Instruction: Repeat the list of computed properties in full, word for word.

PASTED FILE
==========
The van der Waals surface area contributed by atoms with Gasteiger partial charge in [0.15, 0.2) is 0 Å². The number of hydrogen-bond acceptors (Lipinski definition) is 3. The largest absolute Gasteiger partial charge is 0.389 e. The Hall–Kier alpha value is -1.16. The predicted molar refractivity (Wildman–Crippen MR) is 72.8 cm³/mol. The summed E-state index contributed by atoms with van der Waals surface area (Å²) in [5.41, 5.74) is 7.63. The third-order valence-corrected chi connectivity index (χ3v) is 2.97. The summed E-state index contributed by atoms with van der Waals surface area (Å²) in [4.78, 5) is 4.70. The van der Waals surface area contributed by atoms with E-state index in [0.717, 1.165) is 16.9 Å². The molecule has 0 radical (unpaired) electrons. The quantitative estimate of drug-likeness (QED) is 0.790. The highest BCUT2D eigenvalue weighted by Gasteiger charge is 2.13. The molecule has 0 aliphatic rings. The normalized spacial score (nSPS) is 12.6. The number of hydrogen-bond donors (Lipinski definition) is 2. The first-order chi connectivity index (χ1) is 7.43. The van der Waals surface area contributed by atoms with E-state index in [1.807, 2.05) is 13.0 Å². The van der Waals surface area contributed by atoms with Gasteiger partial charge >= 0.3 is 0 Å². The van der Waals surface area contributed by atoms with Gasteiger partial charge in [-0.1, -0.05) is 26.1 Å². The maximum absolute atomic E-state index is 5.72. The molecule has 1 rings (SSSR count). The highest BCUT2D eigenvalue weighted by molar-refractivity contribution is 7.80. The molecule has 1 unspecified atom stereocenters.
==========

The van der Waals surface area contributed by atoms with Gasteiger partial charge in [0.15, 0.2) is 0 Å². The number of hydrogen-bond acceptors (Lipinski definition) is 3. The largest absolute Gasteiger partial charge is 0.389 e. The Hall–Kier alpha value is -1.16. The predicted molar refractivity (Wildman–Crippen MR) is 72.8 cm³/mol. The summed E-state index contributed by atoms with van der Waals surface area (Å²) in [5.41, 5.74) is 7.63. The third-order valence-corrected chi connectivity index (χ3v) is 2.97. The summed E-state index contributed by atoms with van der Waals surface area (Å²) in [4.78, 5) is 4.70. The van der Waals surface area contributed by atoms with E-state index in [0.717, 1.165) is 16.9 Å². The molecule has 0 radical (unpaired) electrons. The quantitative estimate of drug-likeness (QED) is 0.790. The highest BCUT2D eigenvalue weighted by Gasteiger charge is 2.13. The molecule has 0 aliphatic rings. The normalized spacial score (nSPS) is 12.6. The number of hydrogen-bond donors (Lipinski definition) is 2. The first-order chi connectivity index (χ1) is 7.43. The van der Waals surface area contributed by atoms with E-state index in [1.807, 2.05) is 13.0 Å². The van der Waals surface area contributed by atoms with Gasteiger partial charge >= 0.3 is 0 Å². The van der Waals surface area contributed by atoms with Gasteiger partial charge in [-0.1, -0.05) is 26.1 Å². The maximum absolute atomic E-state index is 5.72. The molecule has 1 rings (SSSR count). The highest BCUT2D eigenvalue weighted by molar-refractivity contribution is 7.80. The molecule has 1 unspecified atom stereocenters.